Dragon Tree

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Dragon Tree

The Dragon Tree (Dracaena draco L.) is a monocotyledon subtropical plant, belonging to the Agavaceae family, endemic to the Canary Islands.

Morphology

Although it is a shrubby plant can reach 20 meters in height.

The trunk is dark grey and divides into branches that end in groups of leathery lanceolate leaves, green in colour, arranged to form a umbrella shape.

The fruits, of 1-1.5 cm of size, are orange, fleshy and rounded, while the flowers are greenish-white.

Dracaena draco canopy
Dracaena draco canopy

Since this is a slow-growing plant, it can take 10 years to reach one meter in height. Dracena draco – chioma[/caption]

Dracaena draco as other monocotyledons do not show the annual rings. So the age can only be estimated based on the number of subdivisions of the branches.

It seems like the oldest examples could be a thousand years old. Probably the oldest living Dragon tree, is located in the north -west of Tenerife at Icod de los Vinos.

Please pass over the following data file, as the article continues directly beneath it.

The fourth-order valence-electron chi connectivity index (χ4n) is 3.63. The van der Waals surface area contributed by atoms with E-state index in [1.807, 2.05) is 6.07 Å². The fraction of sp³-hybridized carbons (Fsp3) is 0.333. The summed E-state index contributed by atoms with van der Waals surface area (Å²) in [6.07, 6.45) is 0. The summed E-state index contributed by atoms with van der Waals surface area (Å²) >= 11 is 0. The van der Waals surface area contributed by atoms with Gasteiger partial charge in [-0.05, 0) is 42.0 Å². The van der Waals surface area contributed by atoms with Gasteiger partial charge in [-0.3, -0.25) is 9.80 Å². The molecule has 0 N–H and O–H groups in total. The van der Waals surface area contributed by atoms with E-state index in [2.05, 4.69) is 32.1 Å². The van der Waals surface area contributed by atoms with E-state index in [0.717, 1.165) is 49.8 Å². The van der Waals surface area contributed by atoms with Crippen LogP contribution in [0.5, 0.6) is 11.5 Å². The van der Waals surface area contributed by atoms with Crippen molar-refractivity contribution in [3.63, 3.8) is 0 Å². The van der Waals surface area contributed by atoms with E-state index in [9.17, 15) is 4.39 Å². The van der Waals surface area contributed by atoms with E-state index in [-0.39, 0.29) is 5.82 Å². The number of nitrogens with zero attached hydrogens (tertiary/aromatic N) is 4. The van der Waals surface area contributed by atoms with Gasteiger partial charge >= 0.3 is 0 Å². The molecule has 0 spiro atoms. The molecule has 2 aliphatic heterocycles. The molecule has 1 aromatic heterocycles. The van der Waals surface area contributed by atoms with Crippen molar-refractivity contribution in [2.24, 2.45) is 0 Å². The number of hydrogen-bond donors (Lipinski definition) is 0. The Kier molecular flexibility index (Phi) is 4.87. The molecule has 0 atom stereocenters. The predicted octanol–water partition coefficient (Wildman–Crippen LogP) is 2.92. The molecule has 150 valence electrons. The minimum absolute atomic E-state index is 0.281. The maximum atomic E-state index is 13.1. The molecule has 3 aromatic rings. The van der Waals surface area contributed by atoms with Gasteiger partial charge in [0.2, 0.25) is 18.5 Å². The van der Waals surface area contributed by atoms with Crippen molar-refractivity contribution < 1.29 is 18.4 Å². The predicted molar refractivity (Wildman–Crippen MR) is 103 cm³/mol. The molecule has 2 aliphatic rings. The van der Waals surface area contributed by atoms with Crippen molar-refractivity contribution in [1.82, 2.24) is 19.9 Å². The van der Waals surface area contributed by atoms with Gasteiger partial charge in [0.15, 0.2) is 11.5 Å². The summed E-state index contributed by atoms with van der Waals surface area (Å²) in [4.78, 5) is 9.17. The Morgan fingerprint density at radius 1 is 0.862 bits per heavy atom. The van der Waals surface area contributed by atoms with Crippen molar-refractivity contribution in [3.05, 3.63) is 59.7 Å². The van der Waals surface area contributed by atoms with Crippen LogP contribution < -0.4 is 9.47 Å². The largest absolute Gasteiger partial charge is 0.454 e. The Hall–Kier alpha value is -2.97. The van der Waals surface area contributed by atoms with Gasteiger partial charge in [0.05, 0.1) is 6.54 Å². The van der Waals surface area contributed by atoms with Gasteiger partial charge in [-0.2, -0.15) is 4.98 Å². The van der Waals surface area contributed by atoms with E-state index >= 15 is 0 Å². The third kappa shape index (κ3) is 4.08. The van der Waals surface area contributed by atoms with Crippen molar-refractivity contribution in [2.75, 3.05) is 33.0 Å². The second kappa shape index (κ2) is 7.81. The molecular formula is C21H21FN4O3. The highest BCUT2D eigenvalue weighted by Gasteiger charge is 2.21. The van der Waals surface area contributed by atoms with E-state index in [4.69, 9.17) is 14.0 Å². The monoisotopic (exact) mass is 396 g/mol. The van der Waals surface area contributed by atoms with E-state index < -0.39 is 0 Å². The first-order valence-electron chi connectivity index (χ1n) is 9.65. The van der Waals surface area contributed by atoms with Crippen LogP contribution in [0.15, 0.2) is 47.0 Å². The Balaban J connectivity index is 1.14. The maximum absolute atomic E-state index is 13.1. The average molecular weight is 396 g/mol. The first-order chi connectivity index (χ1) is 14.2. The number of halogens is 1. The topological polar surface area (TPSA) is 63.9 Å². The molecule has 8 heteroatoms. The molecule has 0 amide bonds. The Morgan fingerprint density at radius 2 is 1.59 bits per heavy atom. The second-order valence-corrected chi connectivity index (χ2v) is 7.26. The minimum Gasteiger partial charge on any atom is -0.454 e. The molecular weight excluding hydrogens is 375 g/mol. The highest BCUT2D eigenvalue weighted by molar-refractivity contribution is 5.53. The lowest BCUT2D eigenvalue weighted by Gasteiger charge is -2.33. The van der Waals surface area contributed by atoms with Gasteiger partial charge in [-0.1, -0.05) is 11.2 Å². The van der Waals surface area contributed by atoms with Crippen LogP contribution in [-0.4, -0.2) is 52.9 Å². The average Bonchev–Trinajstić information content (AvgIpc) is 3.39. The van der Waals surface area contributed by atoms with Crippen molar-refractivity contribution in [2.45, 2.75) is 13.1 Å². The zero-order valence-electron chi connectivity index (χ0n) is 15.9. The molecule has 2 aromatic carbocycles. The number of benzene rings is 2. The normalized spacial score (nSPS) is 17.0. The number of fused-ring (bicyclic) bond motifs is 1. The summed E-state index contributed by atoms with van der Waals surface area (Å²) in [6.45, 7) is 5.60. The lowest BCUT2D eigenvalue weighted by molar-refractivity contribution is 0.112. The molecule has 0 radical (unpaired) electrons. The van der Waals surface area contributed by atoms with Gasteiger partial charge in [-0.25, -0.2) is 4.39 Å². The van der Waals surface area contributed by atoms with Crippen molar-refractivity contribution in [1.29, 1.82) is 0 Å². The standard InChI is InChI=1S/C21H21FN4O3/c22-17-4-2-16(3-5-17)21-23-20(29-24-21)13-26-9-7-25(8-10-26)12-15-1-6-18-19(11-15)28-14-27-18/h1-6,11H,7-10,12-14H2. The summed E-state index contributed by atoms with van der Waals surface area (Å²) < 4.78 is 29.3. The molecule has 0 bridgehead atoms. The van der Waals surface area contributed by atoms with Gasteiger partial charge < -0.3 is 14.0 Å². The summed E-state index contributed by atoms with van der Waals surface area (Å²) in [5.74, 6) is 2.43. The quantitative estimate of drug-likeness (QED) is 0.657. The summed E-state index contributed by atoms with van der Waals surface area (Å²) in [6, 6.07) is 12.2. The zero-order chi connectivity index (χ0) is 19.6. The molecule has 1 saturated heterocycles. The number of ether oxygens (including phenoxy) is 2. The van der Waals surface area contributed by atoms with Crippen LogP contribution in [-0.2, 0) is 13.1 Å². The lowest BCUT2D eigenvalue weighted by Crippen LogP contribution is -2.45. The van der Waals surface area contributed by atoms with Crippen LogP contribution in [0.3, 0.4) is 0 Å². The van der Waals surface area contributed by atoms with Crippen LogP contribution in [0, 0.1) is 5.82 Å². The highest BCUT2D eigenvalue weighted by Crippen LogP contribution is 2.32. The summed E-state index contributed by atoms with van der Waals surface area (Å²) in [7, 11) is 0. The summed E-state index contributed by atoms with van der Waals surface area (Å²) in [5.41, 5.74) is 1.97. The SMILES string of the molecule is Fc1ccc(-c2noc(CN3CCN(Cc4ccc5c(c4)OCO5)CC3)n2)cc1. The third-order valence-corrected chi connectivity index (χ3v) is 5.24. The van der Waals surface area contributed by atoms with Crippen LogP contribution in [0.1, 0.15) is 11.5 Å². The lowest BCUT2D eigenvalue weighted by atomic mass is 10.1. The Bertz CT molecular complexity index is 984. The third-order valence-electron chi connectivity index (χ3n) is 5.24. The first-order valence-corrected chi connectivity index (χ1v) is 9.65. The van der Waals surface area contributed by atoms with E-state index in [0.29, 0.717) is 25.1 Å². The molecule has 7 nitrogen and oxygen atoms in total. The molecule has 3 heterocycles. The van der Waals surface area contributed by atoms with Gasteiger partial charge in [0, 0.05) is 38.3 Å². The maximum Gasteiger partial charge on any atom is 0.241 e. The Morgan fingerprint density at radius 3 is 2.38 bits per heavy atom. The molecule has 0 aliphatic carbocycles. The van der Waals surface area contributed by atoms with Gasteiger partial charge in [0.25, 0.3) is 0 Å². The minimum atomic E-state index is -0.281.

Distribution

The Dragon Tree is endemic to the Canary Islands, Madeira and the Cape Verde Islands, in the Canary unfortunately the population is reduced to a few hundred examples, elsewhere wild specimens are even rarer.

In Morocco, the mountains of the Anti – Atlas was identified a subspecies, with a colony of several thousand specimens.

Systematic

The classification of this species is complex.
According to the traditional classification kind Dracaena is part of the family Agavaceae, Liliales order while the classification APG III, thanks to genetic studies, places like the kind Dracaenanella subfamily Nolinoidea of Asparagaceae ( Asparagales order).

Dragon tree fruit
Dragon tree fruit

Indigenous peoples of the Canaries (Guanches), considered Magic the Dragon Tree. Perhaps due to the fact that if it affects the cortex , incision gushes a resin that when oxidized assumes a reddish colour, for this reason known as dragon’s blood, very sought-after in ancient times.

The dragon’s blood was already known at the time of the Romans, who used it as a dye in the Middle Ages and was much sought-after by those who, like magicians and alchemists believed in it’s the therapeutic virtues. In the eighteenth century it was also used as a mordant for mahogany.

In Tenerife in Icod de los Vinos, you can see the “Millennial Dragon” which is a tourist attraction. It is considered by someone ultra millennial, other say may have even 3000 years .

In addition at the Monte Paradiso within the Archaeological Park of the ancient theatre of Taormina, it was identified a spontaneous population of about one hundred specimens of which some secular.

See also Flora of Canary Island